Pathways to Free Education, Cape Town, South Africa
We are a popular education collective which coordinates, produces, and facilitates popular education content and learning spaces on radical perspectives on education and its role in emancipatory politics. Our work is centered on the Western Cape and is not intended to speak to every context, but instead to be a community engagement resource for activists and ordinary people looking to engage with the Free Education debate. Our internationalist perspective draws inspiration from decolonization movements of the past and present.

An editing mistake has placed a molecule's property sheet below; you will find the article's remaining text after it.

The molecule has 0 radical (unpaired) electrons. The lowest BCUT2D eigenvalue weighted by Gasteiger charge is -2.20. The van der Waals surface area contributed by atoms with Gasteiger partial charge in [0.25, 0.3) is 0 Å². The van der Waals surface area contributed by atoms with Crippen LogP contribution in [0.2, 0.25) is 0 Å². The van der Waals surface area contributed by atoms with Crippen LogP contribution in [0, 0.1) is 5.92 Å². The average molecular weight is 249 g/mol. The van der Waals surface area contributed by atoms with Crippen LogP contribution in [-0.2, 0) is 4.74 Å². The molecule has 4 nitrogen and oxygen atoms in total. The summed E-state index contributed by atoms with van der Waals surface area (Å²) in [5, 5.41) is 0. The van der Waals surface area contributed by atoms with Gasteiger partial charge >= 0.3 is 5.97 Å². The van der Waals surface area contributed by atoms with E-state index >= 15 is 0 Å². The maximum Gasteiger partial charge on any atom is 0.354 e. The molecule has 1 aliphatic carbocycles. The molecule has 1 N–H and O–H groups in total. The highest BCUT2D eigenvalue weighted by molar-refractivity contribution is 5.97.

Autonomous Tenants Union, Chicago, IL
We are an all-volunteer anti-capitalist organization committed to organizing for housing justice from below and to the left. As an independent collective based in Chicago, we strategize together to defend and enforce our right to dignified housing. We believe that housing is a human right, not a commodity! We fight for an end to all evictions, and for community control of housing through the building of popular power.
Black Youth Project 100, Chicago, IL
We are an activist member-based organization of Black 18-35 year olds, dedicated to creating justice and freedom for all Black people. We do this through building a collective focused on transformative leadership development, direct action organizing, advocacy, and education using a Black queer feminist lens.
Students for Justice in Palestine, Champaign, IL